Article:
The Skagway Assembly voted unanimously to approve an amended priority list for capital improvement projects during a regular meeting January 19.

The installation of new utilities on State Street prior to repaving by the state Department of Transportation was deemed top priority.

Replacing the existing state ferry dock with a new float capable of bow-loading Alaska Class ferries was chosen as priority two.

The list, which the state legislature uses in deciding what capital improvement projects to fund, didn’t initially contain any language regarding the ferry dock. This is because the float, and its repair or replacement, is already a budgeted state improvement project and therefore does not require the request of any funds by the municipality.

The assembly decided to add the project, with a zero-ask for funding, following public commentary from Skagway resident and business owner, Jan Wrentmore.

Wrentmore stated that she believes construction of a new ferry dock, rather than repairing and retrofitting the existing structure, to be the most beneficial course of action for Skagway.

A new float, specifically outfitted to receive the bow-loading ferries that will eventually serve Southeast Alaska, would allow for efficient loading and unloading, which would decrease turnaround times and improve overall ferry service to Skagway, she explained.

She also said it was her understanding that a new dock could potentially be built elsewhere and towed into place, minimizing the amount of time Skagway would be without ferry service.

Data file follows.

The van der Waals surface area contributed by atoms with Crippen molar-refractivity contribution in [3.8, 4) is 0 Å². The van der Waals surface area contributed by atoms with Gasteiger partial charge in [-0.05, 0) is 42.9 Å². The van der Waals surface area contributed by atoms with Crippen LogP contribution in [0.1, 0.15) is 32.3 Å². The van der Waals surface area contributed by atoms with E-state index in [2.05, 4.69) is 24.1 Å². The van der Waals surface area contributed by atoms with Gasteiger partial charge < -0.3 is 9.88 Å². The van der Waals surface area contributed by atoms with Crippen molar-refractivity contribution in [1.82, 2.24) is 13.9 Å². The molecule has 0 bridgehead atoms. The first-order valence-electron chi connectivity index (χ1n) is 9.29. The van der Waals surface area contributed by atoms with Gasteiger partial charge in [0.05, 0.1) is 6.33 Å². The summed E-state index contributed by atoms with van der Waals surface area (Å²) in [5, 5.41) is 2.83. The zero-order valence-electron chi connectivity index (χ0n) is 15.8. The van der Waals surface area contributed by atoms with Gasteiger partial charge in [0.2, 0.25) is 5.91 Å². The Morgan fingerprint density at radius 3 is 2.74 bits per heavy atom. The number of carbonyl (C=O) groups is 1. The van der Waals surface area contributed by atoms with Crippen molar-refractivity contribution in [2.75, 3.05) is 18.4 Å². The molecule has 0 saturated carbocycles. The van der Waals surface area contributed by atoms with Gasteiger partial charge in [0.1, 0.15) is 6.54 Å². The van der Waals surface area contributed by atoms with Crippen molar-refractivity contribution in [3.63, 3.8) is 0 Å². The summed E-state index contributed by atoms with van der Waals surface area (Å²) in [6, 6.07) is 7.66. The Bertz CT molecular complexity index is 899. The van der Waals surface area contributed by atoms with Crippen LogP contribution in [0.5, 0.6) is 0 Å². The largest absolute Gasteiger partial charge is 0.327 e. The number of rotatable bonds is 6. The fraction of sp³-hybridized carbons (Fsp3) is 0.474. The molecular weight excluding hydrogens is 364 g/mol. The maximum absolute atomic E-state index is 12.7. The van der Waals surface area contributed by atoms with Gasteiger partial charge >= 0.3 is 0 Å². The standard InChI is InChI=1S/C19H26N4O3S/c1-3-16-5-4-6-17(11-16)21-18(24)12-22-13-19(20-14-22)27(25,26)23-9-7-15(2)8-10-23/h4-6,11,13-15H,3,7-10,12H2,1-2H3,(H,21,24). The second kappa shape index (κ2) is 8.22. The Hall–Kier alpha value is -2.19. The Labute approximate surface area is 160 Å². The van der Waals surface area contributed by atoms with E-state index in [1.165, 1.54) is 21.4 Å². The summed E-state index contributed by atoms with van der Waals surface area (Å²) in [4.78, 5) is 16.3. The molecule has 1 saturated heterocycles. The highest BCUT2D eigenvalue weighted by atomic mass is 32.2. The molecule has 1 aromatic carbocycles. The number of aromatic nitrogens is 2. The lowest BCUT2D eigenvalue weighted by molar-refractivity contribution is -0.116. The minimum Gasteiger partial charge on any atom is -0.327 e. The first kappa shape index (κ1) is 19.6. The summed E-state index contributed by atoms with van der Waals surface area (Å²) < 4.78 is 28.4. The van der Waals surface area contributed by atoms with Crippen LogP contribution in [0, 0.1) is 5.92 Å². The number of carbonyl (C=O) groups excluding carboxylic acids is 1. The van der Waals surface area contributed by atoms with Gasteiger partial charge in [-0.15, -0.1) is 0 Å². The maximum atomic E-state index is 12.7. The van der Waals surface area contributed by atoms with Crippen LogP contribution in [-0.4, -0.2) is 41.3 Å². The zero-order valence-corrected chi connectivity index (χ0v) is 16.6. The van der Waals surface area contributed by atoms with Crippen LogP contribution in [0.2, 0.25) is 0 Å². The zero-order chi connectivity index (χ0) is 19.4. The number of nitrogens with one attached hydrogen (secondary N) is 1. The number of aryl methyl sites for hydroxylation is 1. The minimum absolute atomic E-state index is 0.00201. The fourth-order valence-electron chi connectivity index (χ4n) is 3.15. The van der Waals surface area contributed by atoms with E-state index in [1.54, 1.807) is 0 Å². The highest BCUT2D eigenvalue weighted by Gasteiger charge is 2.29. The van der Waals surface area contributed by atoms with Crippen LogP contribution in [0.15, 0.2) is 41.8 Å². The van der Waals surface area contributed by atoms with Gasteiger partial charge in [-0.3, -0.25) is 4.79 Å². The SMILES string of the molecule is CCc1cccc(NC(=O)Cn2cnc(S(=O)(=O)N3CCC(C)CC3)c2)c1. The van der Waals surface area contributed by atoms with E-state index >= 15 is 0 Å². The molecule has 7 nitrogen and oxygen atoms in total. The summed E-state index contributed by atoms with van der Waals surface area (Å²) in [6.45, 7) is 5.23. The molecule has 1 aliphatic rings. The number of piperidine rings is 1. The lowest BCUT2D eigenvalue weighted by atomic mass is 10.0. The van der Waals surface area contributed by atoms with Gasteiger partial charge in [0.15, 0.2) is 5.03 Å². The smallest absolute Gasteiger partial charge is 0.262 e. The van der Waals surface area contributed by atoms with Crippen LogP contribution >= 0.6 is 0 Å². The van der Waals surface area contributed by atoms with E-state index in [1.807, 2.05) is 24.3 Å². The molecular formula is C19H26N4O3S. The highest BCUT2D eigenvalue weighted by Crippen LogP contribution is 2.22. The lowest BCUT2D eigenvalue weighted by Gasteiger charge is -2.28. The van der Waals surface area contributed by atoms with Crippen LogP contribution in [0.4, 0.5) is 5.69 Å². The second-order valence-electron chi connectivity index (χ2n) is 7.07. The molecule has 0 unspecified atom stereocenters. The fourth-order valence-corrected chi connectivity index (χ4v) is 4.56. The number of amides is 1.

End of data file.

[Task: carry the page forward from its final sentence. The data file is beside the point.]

She encouraged assembly members to be proactive in expressing the desire to replace rather than repair to the state and suggested that it be added to the list of capital projects to “keep it in the face” of legislators.

After an extended discussion on the subject, Assemblyman Orion Hanson moved that “ferry dock replacement with bow-loading capabilities” be made capital improvement priority number one.

“These new ferries are going to be the ones predominantly serving Skagway,” he said. “This might really be our chance to put this at the front of our legislature… Our ferry dock sank. Let’s not just fix it and repaint it.”

The rest of the assembly agreed that the item should be added to capital improvements, but several members worried that placing it as top priority might decrease the chance of receiving funding for other projects, particularly the State Street utility replacement, during a state budget crunch.

“We don’t have money for State Street utilities,” said Assemblyman Tim Cochran. “They [DOT] are going to repave State Street no matter what. Utility replacement is on us.”

“State Street has been foisted upon us and is not an option,” agreed Assemblyman Steve Burnham Jr. “Repaving without an upgrade on utilities is not an option.”

Ultimately, the assembly voted unanimously to maintain State Street utility urgrades as top priority, add the ferry dock replacement as second priority, and move the construction of a Seven Pastures Recreation Area flood dike, installation of utilities for the new solid waste/recycling/public works facility, and the senior center/housing project to priorities three through five, respectively. – DS